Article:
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Investigating the Role of Identities and Opinion Leadership on Risk Information Seeking and Sharing about Proposed Natural Gas Drilling in New York’s Marcellus Shale
Unformatted Document Text:  13 The interview questions focused on identity-related aspects of opinion leadership as it relates to communication behavior about potential impacts of Marcellus Shale natural gas drilling. This approach was somewhat difficult given the need to adapt concepts that have primarily been measured in surveys for use in interviews (Burke & Stets, 2009). The first set of questions were background, including why the interviewee cared about it as much as s/he does (i.e., perceived impacts of drilling). The next set of questions touched on the identity-relevant dimensions of opinion leadership (specifically, being seen by others – and oneself - as a source of information, advice, and/or expertise on Marcellus Shale and about what issue[s]). The next set focused on the meanings and contexts associated with this identity. Drawing on identity theory and opinion leadership, participants were asked why people came (or did not) come to them for information as well as why they considered themselves resources in this regard (or not). Probes explored the extent to which this identity was tied to being part of a particular organization, a personal characteristic, and/or a social role (i.e., such as ‘advocate’ or ‘elected official’). Participants were then asked the extent to which being seen by (seeing oneself) as a source of information was important to them and what it meant to be seen (and to see themselves) in that light. Probes touched on perceived personal and social pressure to remain informed about Marcellus Shale in general and about particular impacts; particular groups/individuals whom the participant felt expected him/her to be informed; reasons why participants felt this pressure (tying back into aforementioned identity contexts); and whether this pressure differed depending on these contexts. The next set of questions focused on the extent they looked for information about Marcellus Shale; what they searched for; reasons for doing so (tying back into the aforementioned identity contexts); and whether information needs differed depending on these contexts. Questions on information sharing centered on how participants responded to the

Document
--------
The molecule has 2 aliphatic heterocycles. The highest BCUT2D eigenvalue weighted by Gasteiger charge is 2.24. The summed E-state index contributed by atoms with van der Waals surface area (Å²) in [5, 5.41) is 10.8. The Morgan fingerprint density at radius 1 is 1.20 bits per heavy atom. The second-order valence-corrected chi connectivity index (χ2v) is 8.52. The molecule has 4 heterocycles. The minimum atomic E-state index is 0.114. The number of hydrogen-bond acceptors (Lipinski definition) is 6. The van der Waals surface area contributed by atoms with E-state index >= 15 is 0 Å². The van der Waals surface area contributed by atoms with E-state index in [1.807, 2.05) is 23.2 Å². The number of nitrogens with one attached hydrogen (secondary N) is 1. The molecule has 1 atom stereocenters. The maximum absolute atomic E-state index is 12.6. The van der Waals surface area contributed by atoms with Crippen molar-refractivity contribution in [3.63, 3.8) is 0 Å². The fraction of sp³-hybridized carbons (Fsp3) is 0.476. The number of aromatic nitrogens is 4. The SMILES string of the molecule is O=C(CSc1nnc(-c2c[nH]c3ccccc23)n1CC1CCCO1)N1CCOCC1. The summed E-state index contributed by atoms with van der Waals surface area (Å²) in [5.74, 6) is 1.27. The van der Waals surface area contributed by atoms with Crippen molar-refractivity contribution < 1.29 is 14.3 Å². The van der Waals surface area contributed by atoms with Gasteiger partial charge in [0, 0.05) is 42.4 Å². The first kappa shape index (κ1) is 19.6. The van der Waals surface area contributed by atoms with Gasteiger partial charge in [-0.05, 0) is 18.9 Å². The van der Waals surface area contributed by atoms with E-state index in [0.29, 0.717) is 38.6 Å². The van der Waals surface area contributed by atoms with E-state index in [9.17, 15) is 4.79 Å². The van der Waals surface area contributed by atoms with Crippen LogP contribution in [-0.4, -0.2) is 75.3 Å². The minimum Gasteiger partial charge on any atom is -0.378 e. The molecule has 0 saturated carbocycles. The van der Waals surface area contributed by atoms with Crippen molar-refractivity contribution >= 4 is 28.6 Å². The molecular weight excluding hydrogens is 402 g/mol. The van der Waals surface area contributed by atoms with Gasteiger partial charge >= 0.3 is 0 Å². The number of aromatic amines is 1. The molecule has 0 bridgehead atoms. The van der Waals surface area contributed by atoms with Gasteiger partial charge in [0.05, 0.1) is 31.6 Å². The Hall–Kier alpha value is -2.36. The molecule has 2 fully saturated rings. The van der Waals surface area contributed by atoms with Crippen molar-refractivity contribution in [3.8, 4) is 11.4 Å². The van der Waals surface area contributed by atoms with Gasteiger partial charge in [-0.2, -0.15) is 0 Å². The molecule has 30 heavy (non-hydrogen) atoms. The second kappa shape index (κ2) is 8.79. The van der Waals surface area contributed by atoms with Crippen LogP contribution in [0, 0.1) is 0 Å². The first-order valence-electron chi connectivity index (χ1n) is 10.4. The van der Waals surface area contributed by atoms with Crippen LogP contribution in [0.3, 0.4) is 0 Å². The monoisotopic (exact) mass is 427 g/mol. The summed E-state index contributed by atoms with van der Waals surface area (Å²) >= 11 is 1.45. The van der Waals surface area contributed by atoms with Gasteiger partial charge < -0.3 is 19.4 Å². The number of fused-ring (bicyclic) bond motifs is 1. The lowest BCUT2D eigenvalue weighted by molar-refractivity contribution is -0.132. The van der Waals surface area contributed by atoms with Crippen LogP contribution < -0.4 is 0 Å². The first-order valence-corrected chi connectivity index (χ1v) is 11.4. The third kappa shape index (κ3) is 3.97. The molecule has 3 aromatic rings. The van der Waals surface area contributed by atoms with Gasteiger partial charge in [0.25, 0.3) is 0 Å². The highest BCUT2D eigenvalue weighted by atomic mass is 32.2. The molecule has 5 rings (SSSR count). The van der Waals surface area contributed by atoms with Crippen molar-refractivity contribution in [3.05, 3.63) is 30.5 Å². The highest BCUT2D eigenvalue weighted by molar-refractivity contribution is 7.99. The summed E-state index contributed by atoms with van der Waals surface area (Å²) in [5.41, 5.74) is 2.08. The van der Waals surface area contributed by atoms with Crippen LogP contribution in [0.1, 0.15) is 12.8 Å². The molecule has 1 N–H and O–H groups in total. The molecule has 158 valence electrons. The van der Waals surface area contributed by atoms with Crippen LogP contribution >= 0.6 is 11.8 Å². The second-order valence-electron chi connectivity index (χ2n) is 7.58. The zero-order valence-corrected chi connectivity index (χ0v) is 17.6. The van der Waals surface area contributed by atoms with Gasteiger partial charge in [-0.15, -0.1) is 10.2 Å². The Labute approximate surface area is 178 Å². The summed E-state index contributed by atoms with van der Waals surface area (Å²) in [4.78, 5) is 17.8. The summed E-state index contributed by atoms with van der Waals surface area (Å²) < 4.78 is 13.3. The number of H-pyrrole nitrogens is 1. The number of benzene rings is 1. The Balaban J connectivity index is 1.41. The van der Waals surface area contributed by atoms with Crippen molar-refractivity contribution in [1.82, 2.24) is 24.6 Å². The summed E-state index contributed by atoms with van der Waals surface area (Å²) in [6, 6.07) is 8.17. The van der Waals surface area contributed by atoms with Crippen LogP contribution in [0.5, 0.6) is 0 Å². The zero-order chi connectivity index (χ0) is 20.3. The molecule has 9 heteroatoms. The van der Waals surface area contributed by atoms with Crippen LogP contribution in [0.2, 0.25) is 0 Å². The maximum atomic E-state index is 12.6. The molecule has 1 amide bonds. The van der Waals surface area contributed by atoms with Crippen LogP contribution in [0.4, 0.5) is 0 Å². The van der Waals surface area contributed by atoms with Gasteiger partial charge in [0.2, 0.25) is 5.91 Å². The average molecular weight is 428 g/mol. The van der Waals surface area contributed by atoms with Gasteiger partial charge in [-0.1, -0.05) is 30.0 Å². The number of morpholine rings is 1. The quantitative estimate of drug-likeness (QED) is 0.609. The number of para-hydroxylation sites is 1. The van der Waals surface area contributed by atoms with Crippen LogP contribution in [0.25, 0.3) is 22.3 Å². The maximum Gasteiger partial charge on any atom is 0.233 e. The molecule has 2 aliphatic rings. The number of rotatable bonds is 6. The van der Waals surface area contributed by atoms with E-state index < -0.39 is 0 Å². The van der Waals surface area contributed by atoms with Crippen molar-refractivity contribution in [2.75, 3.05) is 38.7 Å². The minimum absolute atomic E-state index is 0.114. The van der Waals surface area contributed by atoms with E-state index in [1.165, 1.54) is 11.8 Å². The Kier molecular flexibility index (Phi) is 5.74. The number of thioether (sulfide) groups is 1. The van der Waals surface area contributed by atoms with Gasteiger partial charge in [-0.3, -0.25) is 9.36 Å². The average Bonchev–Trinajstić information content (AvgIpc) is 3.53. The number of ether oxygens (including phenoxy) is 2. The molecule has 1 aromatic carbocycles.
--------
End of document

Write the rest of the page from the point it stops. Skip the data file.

Authors: Clarke, Chris.
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The interview questions focused on identity-related aspects of opinion leadership as it relates 
to communication behavior about potential impacts of Marcellus Shale natural gas drilling. This 
approach was somewhat difficult given the need to adapt concepts that have primarily been 
measured in surveys for use in interviews (Burke & Stets, 2009). The first set of questions were 
background, including why the interviewee cared about it as much as s/he does (i.e., perceived 
impacts of drilling). The next set of questions touched on the identity-relevant dimensions of 
opinion leadership (specifically, being seen by others – and oneself - as a source of information, 
advice, and/or expertise on Marcellus Shale and about what issue[s]). The next set focused on the 
meanings and contexts associated with this identity. Drawing on identity theory and opinion 
leadership, participants were asked why people came (or did not) come to them for information as 
well as why they considered themselves resources in this regard (or not). Probes explored the 
extent to which this identity was tied to being part of a particular organization, a personal 
characteristic, and/or a social role (i.e., such as ‘advocate’ or ‘elected official’). 
Participants were then asked the extent to which being seen by (seeing oneself) as a source of 
information was important to them and what it meant to be seen (and to see themselves) in that 
light. Probes touched on perceived personal and social pressure to remain informed about 
Marcellus Shale in general and about particular impacts; particular groups/individuals whom the 
participant felt expected him/her to be informed; reasons why participants felt this pressure (tying 
back into aforementioned identity contexts); and whether this pressure differed depending on 
these contexts. The next set of questions focused on the extent they looked for information about 
Marcellus Shale; what they searched for; reasons for doing so (tying back into the 
aforementioned identity contexts); and whether information needs differed depending on these 
contexts. Questions on information sharing centered on how participants responded to the 


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